In two other instances, the notion that UCC was a "gun-free zone" was preemptively debunked, once by Mark Kelly, whose wife, then-Congresswoman Gabby Giffords (D-AZ), was wounded in a 2011 mass shooting, and once by MSNBC correspondent Jacob Soboroff who explained, "This was not a so-called gun-free zone" while relaying reports of concealed carry on campus and students who were carrying guns during the shooting.

    Methodology

    Media Matters reviewed internal video archives for MSNBC, CNN, and Fox News beginning at 2 P.M. EST on October 1 and ending at 11:59 P.M. EST on October 6, searching for the term "gun-free zone." Segments that included this term were reviewed to determine whether the claim that UCC was a "gun-free zone" was either advanced, debunked, or both advanced and debunked. Segments that referenced Oregon gun law or UCC gun policy but ultimately concluded that UCC was a "gun-free zone" were coded as "Segments Pushing 'Gun-Free Zones' Myth."

    Chart by Craig Harrington. 

  • WSJ to Fox to CNN: Malveaux legitimizes "death book" distortions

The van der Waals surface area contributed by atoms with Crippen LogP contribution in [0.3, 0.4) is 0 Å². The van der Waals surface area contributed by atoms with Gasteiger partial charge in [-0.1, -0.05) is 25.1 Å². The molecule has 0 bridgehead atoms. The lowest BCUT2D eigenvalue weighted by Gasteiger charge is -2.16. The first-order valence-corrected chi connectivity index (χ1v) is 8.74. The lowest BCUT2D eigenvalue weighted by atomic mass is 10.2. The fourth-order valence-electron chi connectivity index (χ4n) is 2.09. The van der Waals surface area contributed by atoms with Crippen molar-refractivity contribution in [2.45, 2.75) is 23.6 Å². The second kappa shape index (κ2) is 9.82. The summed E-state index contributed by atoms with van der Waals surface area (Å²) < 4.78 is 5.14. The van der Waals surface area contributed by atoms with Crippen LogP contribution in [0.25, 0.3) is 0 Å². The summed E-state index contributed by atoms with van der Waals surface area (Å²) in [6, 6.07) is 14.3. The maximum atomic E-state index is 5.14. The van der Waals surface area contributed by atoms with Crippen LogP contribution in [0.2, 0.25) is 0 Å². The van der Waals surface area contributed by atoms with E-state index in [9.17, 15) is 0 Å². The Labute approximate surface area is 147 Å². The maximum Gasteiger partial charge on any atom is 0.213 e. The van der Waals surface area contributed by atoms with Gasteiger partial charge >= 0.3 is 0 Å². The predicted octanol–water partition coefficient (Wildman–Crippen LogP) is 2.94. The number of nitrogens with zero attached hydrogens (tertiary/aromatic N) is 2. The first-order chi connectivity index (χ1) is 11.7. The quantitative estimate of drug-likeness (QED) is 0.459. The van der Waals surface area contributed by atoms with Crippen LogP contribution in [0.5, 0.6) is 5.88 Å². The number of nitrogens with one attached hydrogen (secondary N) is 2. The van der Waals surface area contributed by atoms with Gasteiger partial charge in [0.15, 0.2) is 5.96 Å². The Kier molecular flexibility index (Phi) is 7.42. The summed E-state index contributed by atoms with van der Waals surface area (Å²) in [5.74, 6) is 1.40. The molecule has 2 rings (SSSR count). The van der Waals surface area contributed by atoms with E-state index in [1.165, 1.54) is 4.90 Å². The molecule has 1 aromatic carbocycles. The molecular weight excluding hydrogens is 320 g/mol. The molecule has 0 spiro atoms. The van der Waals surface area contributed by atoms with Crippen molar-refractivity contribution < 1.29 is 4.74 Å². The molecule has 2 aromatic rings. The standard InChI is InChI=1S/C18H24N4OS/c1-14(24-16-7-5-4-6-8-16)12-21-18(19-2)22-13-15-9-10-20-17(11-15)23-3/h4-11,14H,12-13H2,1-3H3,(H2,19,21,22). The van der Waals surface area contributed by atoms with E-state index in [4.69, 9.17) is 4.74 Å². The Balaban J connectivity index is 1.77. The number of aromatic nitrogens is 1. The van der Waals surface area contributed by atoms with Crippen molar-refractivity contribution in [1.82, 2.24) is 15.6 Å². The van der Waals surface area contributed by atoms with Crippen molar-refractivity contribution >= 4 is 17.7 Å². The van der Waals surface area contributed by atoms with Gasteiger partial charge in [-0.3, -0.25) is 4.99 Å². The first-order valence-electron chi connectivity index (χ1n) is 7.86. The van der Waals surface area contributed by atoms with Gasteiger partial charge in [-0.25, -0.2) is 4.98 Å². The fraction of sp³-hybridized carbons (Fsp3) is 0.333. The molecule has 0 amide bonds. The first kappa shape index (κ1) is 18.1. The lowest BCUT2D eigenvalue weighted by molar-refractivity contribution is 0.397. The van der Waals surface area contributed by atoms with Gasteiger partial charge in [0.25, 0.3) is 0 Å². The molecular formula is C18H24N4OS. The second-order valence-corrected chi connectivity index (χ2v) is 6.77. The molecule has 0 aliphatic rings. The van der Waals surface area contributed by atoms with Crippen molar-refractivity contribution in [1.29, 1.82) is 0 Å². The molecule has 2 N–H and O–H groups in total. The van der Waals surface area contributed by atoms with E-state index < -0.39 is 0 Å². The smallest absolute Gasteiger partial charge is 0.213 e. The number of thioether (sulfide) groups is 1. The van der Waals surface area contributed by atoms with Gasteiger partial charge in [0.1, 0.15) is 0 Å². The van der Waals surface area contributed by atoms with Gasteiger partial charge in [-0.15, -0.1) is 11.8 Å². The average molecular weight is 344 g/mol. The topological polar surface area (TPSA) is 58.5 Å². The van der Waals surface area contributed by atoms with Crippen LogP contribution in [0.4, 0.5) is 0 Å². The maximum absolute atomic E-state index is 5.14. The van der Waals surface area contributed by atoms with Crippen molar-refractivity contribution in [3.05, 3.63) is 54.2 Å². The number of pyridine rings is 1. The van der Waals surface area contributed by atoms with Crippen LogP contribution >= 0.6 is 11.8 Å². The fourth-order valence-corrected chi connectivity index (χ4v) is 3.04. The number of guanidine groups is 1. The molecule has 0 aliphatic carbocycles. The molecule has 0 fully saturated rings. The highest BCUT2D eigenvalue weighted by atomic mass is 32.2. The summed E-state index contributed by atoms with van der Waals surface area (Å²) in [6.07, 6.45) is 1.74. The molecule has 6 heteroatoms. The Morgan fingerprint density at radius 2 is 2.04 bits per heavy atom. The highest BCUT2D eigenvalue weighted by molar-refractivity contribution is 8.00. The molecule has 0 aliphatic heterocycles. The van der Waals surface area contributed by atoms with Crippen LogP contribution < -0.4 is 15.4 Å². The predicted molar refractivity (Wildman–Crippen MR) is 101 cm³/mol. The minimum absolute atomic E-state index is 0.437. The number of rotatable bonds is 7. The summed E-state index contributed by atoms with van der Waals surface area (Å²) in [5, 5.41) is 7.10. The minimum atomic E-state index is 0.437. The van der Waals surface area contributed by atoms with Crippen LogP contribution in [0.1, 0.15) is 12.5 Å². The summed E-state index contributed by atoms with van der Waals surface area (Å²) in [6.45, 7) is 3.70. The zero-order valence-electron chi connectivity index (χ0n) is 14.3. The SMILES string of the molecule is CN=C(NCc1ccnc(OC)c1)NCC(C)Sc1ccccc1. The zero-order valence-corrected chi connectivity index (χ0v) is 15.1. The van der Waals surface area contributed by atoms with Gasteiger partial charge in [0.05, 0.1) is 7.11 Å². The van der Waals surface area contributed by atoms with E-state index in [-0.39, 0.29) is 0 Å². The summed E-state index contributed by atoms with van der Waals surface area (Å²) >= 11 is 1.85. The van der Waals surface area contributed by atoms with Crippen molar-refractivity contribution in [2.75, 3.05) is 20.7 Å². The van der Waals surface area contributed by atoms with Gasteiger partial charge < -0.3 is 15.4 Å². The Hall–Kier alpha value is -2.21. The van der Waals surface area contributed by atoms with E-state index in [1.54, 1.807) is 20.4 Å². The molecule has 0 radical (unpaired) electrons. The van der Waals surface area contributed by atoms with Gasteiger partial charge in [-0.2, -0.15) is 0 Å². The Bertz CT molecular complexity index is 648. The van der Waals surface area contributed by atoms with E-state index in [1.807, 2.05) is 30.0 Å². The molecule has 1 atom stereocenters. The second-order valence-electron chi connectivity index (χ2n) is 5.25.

››› ››› JOCELYN FONG

    Echoing distortions advanced by former Bush administration aide Jim Towey and Fox News Sunday host Chris Wallace, CNN White House correspondent Suzanne Malveaux introduced a report by correspondent Brian Todd by stating, "Are [military veterans] forced to face a variation of the so-called 'death panels,' as administration critics have called them?" In fact, as Todd's report indicated, the end-of-life educational booklet used by the Veterans Health Administration (VHA), which Towey has called a "Death Book," does not encourage veterans to end their lives.

  • OMG you guys, who's gonna be HuffPo's next most favoritist White House correspondent?

    Blog ››› ››› KARL FRISCH

    Yes, as Politico's Michael Calderone points out, Huffington Post is asking readers to vote for their favorite White House correspondent:

    Current nominees: Chuck Todd, Savannah Guthrie, John Yang, Suzanne Malveaux, Ed Henry, Bill Plante, Jake Tapper, Major Garrett and Wendell Goler.

    Henry would like your vote. But some think there are some notable exemptions: Former White House press office staffer Pete Seat wants Chip Reid and Washington Times White House correspondent Christina Bellantoni thinks Mark Knoller was robbed.